Tetanus doesn’t grab many headlines these days. In this era of superbugs and COVID-19, a disease that can be prevented by vaccination and sensible wound management might seem almost tame.
But tetanus is anything but. Cases may not be as common as they once were, but this disease still poses a mortal threat to horses and humans alike. Clostridium tetani is an anaerobic organism, meaning it thrives in moist, low oxygen conditions. So if the environment is right in a wound contaminated with C. tetani spores, the bacteria are activated, multiply and release powerful neurotoxins that cause painful muscle contraction and spasms. Often the muscles of the head and neck are among the most obviously affected, which is why tetanus is commonly called “lockjaw.” Horses with the disease often adopt a characteristic “sawhorse” stance, as well, as muscles in the back and torso seize. More than 50 percent of horses who contract tetanus die or must be euthanatized.
Thanks to vaccination, tetanus is rare among America’s horses, but it does occur. “I wish there were zero cases,” says Simon Peek, BVSc, MRCVS, PhD, DACVIM, of the University of Wisconsin-Madison. “It’s such a horrible disease that we’d prefer to never see it again. Yet we continue to have sporadic cases, and it’s always tragic when we do.”
So you are unlikely to ever see a case of tetanus firsthand, but you’ll still want to take the threat seriously. The frontline of defense is vaccination ---it’s easy, effective and inexpensive. Beyond that, it’s wise to become familiar enough with tetanus to understand when horses are most at risk and why. To help you, we’ve provided an overview (see “In Focus: Tetanus,” page 30) along with the following collection of lesser known facts about this deadly disease.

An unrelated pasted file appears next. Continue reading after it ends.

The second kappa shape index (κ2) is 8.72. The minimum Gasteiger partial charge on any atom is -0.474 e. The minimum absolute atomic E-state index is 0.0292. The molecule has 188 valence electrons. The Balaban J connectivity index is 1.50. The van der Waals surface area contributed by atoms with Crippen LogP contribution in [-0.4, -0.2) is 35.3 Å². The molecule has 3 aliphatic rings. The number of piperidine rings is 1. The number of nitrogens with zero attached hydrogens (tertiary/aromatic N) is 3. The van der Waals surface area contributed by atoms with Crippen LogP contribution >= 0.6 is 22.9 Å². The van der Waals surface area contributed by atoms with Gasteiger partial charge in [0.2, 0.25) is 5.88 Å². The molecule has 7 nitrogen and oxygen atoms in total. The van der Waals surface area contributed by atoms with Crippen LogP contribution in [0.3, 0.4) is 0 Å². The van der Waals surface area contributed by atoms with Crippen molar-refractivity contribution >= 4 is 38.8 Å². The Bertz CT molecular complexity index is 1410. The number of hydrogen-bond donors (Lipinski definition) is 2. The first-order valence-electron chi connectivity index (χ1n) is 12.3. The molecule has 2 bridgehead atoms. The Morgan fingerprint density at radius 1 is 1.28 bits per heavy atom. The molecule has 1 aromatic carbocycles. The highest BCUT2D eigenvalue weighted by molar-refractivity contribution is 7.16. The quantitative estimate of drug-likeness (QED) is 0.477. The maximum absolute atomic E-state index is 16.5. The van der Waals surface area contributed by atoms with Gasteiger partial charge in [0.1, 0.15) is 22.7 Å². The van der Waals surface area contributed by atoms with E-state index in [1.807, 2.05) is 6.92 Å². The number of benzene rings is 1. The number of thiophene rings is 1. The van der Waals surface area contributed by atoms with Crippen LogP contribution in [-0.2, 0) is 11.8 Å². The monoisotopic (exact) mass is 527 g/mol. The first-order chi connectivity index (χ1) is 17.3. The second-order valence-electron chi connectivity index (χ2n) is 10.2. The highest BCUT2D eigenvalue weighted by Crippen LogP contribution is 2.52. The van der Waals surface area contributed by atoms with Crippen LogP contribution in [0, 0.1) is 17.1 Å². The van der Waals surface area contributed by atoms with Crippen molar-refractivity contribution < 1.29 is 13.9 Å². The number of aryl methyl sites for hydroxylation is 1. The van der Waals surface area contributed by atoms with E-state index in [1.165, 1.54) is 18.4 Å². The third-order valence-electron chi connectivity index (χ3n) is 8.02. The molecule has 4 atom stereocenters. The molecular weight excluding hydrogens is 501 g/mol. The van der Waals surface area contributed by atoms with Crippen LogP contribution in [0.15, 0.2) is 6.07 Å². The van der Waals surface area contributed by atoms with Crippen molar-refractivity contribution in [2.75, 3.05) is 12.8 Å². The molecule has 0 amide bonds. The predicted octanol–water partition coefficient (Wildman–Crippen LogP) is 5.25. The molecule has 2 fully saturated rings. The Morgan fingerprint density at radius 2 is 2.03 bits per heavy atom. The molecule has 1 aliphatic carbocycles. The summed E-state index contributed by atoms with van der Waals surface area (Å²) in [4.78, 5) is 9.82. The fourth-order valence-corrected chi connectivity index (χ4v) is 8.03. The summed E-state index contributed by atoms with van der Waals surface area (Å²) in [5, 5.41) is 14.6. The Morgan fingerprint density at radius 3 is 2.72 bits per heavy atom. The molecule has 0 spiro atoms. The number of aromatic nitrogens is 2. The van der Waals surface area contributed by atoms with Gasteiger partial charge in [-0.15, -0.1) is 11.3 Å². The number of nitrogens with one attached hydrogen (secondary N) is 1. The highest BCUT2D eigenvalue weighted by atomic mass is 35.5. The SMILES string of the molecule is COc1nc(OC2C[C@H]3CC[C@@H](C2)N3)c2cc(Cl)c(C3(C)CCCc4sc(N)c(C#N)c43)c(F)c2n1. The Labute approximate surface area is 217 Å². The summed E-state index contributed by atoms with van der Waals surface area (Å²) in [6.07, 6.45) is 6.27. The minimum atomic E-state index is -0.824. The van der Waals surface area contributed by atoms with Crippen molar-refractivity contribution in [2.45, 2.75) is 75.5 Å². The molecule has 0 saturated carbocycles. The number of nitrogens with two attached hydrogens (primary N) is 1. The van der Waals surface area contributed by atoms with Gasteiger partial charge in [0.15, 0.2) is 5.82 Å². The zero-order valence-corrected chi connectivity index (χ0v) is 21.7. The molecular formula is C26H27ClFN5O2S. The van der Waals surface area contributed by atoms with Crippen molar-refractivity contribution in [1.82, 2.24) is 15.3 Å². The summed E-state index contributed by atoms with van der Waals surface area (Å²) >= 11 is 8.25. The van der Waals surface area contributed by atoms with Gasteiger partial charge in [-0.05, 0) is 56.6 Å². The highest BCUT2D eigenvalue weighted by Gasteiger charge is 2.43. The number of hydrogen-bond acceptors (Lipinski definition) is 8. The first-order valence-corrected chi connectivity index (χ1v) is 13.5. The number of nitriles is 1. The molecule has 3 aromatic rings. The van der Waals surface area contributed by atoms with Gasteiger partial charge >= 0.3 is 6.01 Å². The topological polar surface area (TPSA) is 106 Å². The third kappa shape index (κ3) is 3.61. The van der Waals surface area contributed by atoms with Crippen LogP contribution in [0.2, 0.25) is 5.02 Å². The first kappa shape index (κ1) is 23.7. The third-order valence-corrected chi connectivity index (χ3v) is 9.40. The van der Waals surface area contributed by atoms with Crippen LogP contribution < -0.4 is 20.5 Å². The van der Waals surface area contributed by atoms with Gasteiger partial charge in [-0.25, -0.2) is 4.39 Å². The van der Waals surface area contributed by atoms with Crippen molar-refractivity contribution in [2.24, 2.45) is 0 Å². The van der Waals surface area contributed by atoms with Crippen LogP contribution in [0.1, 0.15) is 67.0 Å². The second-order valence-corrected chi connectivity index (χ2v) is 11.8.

1. HORSES ARE PARTICULARLY SUSCEPTIBLE.
Horses are at higher risk of developing tetanus than other animals. First, as a species, horses are unusually vulnerable to the C. tetani infection---a relatively small amount of the toxins produced by the pathogen can be deadly. In contrast, chickens and other birds are highly resistant---a lethal dose is up to 300,000 higher per pound of body weight than for a horse. Likewise, it takes a fairly high dose of toxin to cause dogs and cats to develop tetanus.
Second, horses are very likely to be exposed to C. tetani. The organism’s spores are widespread in the environment; the soil in most regions is contaminated with them. C. tetani spores are often present in the digestive tract of animals, as well. “These soil bacteria can become part of normal flora in the horse’s intestine and are therefore present in manure,” explains Nat Messer, DVM, DABVP, professor emeritus of the University of Missouri. When deposited on the ground, the bacteria go dormant and can survive almost indefinitely.
Finally, many cuts, abrasions and other wounds occur on the very areas of the horse’s body where the risk of exposure to C. tetani is highest and where conditions are right for the organism to flourish: the lower legs. Because it is anaerobic, C. tetani cannot thrive in healthy, oxygen-rich tissues, so the horse’s lower limbs, which are not well-oxygenated to begin with, would provide a welcoming environment. In contrast, tetanus is less likely to develop from wounds to larger muscle groups elsewhere on the body that are well supplied with blood.